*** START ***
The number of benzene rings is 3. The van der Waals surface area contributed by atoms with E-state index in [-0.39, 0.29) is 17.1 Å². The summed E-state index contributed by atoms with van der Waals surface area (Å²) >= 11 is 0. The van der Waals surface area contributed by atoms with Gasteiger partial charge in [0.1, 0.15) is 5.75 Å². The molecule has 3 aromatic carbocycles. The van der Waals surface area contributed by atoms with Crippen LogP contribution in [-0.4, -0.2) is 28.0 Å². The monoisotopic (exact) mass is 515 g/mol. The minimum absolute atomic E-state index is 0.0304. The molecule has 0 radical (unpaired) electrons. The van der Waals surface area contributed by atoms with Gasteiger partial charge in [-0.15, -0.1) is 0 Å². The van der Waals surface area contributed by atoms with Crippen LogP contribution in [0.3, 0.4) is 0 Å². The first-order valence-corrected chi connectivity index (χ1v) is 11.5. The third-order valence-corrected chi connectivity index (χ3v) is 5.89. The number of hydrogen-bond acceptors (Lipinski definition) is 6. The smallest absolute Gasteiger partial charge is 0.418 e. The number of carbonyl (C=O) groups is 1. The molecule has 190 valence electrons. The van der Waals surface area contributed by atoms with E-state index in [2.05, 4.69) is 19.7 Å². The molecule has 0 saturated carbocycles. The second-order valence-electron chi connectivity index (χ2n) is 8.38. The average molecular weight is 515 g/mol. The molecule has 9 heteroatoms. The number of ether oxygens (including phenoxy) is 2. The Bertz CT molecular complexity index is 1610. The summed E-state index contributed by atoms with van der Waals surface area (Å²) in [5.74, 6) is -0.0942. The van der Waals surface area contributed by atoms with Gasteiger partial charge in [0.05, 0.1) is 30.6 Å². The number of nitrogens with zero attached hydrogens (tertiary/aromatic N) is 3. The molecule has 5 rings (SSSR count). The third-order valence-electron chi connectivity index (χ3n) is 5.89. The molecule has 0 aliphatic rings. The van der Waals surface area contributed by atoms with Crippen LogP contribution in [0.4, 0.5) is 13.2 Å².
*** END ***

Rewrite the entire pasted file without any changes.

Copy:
The number of benzene rings is 3. The van der Waals surface area contributed by atoms with E-state index in [-0.39, 0.29) is 17.1 Å². The summed E-state index contributed by atoms with van der Waals surface area (Å²) >= 11 is 0. The van der Waals surface area contributed by atoms with Gasteiger partial charge in [0.1, 0.15) is 5.75 Å². The molecule has 3 aromatic carbocycles. The van der Waals surface area contributed by atoms with Crippen LogP contribution in [-0.4, -0.2) is 28.0 Å². The monoisotopic (exact) mass is 515 g/mol. The minimum absolute atomic E-state index is 0.0304. The molecule has 0 radical (unpaired) electrons. The van der Waals surface area contributed by atoms with Gasteiger partial charge in [-0.15, -0.1) is 0 Å². The van der Waals surface area contributed by atoms with Crippen LogP contribution in [0.3, 0.4) is 0 Å². The first-order valence-corrected chi connectivity index (χ1v) is 11.5. The third-order valence-corrected chi connectivity index (χ3v) is 5.89. The number of hydrogen-bond acceptors (Lipinski definition) is 6. The smallest absolute Gasteiger partial charge is 0.418 e. The number of carbonyl (C=O) groups is 1. The molecule has 190 valence electrons. The van der Waals surface area contributed by atoms with E-state index in [2.05, 4.69) is 19.7 Å². The molecule has 0 saturated carbocycles. The second-order valence-electron chi connectivity index (χ2n) is 8.38. The average molecular weight is 515 g/mol. The molecule has 9 heteroatoms. The number of ether oxygens (including phenoxy) is 2. The Bertz CT molecular complexity index is 1610. The summed E-state index contributed by atoms with van der Waals surface area (Å²) in [5.74, 6) is -0.0942. The van der Waals surface area contributed by atoms with Gasteiger partial charge in [0.05, 0.1) is 30.6 Å². The number of nitrogens with zero attached hydrogens (tertiary/aromatic N) is 3. The molecule has 5 rings (SSSR count). The third-order valence-electron chi connectivity index (χ3n) is 5.89. The molecule has 0 aliphatic rings. The van der Waals surface area contributed by atoms with Crippen LogP contribution in [0.4, 0.5) is 13.2 Å².